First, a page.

Definition of Weighed. Meaning of Weighed. Synonyms of Weighed

Here you will find one or more explanations in English for the word Weighed. Also in the bottom left of the page several parts of wikipedia pages related to the word Weighed and, of course, Weighed synonyms and on the right images related to the word Weighed.

Definition of Weighed

Weighed
Weigh Weigh, v. t. [imp. & p. p. Weighed; p. pr. & vb. n. Weighing.] [OE. weien, weyen, weghen, AS. wegan to bear, move; akin to D. wegen to weigh, G. w["a]gen, wiegen, to weigh, bewegen to move, OHG. wegan, Icel. vega to move, carry, lift, weigh, Sw. v["a]ga to weigh, Dan. veie, Goth. gawigan to shake, L. vehere to carry, Skr. vah. ????. See Way, and cf. Wey.] 1. To bear up; to raise; to lift into the air; to swing up; as, to weigh anchor. ``Weigh the vessel up.' --Cowper. 2. To examine by the balance; to ascertain the weight of, that is, the force with which a thing tends to the center of the earth; to determine the heaviness, or quantity of matter of; as, to weigh sugar; to weigh gold. Thou art weighed in the balances, and art found wanting. --Dan. v. 27. 3. To be equivalent to in weight; to counterbalance; to have the heaviness of. ``A body weighing divers ounces.' --Boyle. 4. To pay, allot, take, or give by weight. They weighed for my price thirty pieces of silver. --Zech. xi. 12. 5. To examine or test as if by the balance; to ponder in the mind; to consider or examine for the purpose of forming an opinion or coming to a conclusion; to estimate deliberately and maturely; to balance. A young man not weighed in state affairs. --Bacon. Had no better weighed The strength he was to cope with, or his own. --Milton. Regard not who it is which speaketh, but weigh only what is spoken. --Hooker. In nice balance, truth with gold she weighs. --Pope. Without sufficiently weighing his expressions. --Sir W. Scott. 6. To consider as worthy of notice; to regard. [Obs. or Archaic] ``I weigh not you.' --Shak. All that she so dear did weigh. --Spenser. To weigh down. (a) To overbalance. (b) To oppress with weight; to overburden; to depress. ``To weigh thy spirits down.' --Milton.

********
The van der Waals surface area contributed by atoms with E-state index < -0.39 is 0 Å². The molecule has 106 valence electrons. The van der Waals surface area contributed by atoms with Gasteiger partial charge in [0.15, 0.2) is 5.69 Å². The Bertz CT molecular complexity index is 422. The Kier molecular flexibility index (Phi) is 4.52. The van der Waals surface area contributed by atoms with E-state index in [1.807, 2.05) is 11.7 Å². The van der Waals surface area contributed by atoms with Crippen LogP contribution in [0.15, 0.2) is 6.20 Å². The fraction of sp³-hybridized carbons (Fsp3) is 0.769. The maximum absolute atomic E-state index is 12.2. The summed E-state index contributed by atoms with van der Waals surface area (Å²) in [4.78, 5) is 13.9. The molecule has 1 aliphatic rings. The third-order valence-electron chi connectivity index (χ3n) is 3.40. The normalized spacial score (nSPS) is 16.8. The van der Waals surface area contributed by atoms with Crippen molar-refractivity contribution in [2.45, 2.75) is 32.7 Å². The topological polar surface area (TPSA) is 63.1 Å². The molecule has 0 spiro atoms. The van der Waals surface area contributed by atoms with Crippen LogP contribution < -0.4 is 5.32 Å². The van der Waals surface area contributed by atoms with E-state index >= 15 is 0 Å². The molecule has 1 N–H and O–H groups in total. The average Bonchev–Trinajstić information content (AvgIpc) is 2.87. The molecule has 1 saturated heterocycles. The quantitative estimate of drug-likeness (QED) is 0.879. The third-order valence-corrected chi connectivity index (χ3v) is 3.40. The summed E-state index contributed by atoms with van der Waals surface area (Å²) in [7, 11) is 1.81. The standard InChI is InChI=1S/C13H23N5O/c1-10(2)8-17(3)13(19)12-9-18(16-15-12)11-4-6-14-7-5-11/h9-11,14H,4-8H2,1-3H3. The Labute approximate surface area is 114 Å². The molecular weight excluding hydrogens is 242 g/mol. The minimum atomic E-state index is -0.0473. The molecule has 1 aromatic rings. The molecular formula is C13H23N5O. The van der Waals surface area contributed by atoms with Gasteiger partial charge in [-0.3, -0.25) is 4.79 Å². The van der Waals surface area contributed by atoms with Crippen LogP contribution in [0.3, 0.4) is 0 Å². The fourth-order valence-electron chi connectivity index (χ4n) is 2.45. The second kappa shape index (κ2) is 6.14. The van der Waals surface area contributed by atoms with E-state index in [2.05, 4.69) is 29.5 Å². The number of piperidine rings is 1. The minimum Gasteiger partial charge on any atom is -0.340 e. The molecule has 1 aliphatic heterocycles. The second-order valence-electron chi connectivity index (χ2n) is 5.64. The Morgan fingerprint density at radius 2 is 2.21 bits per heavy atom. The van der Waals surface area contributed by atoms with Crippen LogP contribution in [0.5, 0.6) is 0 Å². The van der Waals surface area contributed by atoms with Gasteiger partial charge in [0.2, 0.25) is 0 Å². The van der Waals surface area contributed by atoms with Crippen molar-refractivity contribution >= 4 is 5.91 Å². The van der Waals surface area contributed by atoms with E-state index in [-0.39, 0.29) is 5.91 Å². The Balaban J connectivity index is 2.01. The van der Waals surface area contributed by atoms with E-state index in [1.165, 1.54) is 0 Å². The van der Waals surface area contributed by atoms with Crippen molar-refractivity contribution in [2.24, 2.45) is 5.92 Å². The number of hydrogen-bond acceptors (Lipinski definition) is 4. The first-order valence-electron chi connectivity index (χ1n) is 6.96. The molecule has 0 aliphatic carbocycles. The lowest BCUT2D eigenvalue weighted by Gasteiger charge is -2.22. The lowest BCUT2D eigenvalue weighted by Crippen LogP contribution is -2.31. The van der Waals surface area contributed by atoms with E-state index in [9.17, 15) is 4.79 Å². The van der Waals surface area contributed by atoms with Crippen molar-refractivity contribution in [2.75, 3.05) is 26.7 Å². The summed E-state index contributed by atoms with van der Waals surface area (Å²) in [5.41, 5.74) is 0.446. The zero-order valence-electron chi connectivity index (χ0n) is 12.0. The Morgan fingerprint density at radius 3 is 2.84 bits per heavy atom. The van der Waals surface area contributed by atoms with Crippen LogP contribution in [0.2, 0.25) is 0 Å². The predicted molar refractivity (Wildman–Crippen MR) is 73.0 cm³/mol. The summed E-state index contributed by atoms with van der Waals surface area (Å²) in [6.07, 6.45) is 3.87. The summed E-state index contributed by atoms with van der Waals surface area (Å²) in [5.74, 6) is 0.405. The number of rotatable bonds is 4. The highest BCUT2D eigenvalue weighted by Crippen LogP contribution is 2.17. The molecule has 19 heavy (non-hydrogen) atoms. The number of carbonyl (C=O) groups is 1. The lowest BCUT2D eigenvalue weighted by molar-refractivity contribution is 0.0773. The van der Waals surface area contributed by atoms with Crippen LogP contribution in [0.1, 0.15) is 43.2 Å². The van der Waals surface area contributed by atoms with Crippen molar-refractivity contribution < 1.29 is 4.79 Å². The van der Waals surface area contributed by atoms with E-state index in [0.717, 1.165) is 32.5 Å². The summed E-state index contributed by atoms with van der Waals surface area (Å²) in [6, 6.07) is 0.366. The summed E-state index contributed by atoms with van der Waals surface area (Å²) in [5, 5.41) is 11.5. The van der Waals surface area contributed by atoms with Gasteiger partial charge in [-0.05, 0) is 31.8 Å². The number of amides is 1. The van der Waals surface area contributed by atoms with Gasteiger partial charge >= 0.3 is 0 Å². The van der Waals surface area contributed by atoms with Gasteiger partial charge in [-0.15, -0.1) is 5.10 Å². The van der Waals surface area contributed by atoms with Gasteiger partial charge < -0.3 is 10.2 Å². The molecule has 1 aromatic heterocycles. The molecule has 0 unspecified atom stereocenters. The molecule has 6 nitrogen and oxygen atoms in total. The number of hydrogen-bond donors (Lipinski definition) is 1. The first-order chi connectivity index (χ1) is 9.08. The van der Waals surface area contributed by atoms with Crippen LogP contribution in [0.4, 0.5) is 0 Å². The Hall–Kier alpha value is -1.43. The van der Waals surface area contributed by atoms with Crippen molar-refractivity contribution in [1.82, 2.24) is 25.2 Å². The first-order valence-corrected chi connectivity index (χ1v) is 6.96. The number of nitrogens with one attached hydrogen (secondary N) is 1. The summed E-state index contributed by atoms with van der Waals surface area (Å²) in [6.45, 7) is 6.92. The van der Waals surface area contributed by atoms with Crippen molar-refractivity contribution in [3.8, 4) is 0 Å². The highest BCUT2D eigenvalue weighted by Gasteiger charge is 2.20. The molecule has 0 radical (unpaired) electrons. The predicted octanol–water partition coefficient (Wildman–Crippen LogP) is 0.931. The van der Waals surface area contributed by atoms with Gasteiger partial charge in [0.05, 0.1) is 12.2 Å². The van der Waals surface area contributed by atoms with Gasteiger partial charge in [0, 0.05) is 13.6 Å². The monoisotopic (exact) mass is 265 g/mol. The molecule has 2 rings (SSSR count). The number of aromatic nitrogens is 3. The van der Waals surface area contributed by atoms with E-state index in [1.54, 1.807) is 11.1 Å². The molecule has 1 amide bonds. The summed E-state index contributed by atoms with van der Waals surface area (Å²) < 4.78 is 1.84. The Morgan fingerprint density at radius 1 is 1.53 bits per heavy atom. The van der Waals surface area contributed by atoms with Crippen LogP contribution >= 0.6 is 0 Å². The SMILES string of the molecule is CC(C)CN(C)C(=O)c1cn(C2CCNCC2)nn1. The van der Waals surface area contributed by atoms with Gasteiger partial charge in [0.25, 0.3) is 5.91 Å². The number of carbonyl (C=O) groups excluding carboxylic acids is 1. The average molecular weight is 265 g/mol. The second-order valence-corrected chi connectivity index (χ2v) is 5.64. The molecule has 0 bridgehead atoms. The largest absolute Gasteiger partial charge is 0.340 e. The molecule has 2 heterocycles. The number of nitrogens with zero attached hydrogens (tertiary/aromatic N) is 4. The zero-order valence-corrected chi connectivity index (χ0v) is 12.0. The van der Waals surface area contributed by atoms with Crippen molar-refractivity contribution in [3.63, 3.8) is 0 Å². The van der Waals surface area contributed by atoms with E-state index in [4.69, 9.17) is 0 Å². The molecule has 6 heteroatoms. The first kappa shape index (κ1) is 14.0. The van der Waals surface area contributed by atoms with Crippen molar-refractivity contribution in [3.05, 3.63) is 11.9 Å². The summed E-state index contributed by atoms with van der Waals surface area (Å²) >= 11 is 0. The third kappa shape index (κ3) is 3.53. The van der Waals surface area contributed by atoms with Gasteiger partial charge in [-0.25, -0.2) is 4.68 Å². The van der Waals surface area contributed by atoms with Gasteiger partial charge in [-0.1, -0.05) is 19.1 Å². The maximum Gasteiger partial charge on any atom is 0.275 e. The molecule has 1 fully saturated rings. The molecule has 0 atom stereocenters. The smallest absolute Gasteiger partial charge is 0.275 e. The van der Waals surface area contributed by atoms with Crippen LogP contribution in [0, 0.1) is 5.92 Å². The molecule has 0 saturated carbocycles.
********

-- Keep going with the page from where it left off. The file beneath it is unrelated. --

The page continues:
Weigh
Weigh Weigh, n. [See Wey.] A certain quantity estimated by weight; an English measure of weight. See Wey.
Weigh
Weigh Weigh (w[=a]), n. (Naut.) A corruption of Way, used only in the phrase under weigh. An expedition was got under weigh from New York. --Thackeray. The Athenians . . . hurried on board and with considerable difficulty got under weigh. --Jowett (Thucyd.).
Weigh